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Bees & Guardians: The Art and Science of Queen Bee Introduction

Mastering the Art of Queen Bee Introduction: A Comprehensive Guide

Introducing a new queen bee into a colony is a critical and delicate process, essential for maintaining the health and productivity of a hive. Despite the numerous methods available for queen introduction, it's important to understand that success is not always guaranteed. This guide aims to offer valuable insights for beekeepers looking to navigate the complexities of queen introduction, emphasizing that this is merely a guide and not a foolproof guarantee of success.

Preparing for Queen Introduction: Ensuring a Queenless Hive

Before introducing a new mated queen, it's imperative to confirm that the hive is indeed queenless. This may seem obvious, yet it's a crucial step. The presence of a virgin queen or existing queen cells can lead to the rejection of the new queen, as the colony might prefer to raise their own successor.

Steps Before Introducing a Mated Queen

If Replacing an Existing Queen:

  • Remove the current queen approximately 48 hours before the introduction of the new queen.

For an Already Queenless Colony:

  • Conduct a thorough inspection to rule out the presence of a virgin queen and queen cells.
  • Check for signs of laying workers, indicated by multiple eggs in cells, which is a condition that needs addressing before the introduction.

The Introduction Process

The new queen will arrive in a specially designed queen cage, accompanied by attendant workers and a candy plug. Upon arrival, offer the bees some water by smearing a droplet on the cage. This hydration step is crucial as the bees will likely be thirsty from their journey.

Observations and Preparations

Inspect the colony once more to confirm its queenless status, ensuring no new queen cells or virgin queens have emerged. Destroy any found queen cells to prevent internal competition.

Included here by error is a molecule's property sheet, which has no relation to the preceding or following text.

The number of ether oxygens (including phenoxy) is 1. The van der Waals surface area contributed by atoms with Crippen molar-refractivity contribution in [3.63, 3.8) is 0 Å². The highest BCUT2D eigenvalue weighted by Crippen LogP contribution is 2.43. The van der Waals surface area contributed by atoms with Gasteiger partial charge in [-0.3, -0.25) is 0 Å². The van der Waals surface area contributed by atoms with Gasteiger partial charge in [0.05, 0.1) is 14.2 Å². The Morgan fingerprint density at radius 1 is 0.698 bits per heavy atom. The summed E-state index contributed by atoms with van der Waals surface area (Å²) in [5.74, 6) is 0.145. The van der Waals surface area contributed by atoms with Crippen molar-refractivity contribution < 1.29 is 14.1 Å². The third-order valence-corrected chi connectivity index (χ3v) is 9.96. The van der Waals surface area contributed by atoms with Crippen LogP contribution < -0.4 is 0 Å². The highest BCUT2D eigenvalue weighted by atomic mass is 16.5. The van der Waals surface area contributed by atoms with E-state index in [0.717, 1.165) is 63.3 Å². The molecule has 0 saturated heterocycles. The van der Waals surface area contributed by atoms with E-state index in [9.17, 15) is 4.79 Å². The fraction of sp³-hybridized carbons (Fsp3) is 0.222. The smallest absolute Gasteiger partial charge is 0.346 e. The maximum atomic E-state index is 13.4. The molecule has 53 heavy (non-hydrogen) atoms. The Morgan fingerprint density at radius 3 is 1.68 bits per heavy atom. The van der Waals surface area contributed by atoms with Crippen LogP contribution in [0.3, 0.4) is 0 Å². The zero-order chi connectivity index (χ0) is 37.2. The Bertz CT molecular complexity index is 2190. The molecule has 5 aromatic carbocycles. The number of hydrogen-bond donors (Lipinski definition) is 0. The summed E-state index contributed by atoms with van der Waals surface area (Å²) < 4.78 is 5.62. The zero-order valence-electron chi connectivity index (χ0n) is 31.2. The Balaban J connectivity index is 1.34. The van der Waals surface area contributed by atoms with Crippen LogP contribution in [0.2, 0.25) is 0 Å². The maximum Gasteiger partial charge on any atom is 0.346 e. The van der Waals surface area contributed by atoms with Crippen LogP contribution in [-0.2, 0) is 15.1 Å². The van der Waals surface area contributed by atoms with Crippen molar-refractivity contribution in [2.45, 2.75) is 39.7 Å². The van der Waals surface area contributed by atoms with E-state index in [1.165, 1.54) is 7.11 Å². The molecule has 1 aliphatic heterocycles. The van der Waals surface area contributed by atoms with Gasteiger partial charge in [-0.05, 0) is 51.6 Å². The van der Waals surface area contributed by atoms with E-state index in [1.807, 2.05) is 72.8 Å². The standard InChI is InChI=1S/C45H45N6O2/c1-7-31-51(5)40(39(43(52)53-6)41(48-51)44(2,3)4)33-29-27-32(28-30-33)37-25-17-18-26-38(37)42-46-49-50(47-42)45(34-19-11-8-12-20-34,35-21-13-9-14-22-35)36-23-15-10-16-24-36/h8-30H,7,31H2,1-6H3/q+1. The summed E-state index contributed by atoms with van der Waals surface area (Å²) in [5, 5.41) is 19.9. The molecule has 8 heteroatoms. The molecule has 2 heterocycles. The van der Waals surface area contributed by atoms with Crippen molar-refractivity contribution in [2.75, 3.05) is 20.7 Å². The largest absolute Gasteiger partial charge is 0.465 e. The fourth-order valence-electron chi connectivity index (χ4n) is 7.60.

Introducing the Queen Bee

There are differing opinions on whether to introduce queens with or without attendant workers. Introducing queens alone is often preferred to avoid potential hostility from the hive's workers towards the attendants from another colony. If you decide to remove the attendant workers, do so carefully in a controlled environment to prevent the queen from escaping.

Finalizing the Introduction

Place the queen cage between the brood nest's center frames, ensuring the candy end is positioned downwards. This placement allows the hive's bees to gradually release the queen by chewing through the candy. It's vital not to disturb the hive for two weeks to ensure the queen is fully accepted and begins laying.

Addressing a Drone Laying Queen

A drone laying queen, one that only lays unfertilised drone eggs, indicates a failing colony. The approach to dealing with such a queen varies by season, with spring discoveries often leading to a recommendation of combining the colony with another or shaking out, due to the old age of worker bees and the unlikelihood of successfully requeening.

Managing Laying Workers

Laying workers arise in queenless colonies, laying only drone eggs. This scenario often results in the rejection of a new queen. The most effective solution is to shake out the colony, allowing non-laying workers to return to the original or nearby hives, potentially supporting a new queen introduction.


Queen introduction is a nuanced and critical aspect of beekeeping, requiring patience, observation, and adaptability. While this guide provides foundational steps and considerations, the unique circumstances of each hive will ultimately guide the beekeeper's approach. Remember, beekeeping is as much an art as it is a science, with each hive teaching its own valuable lessons.

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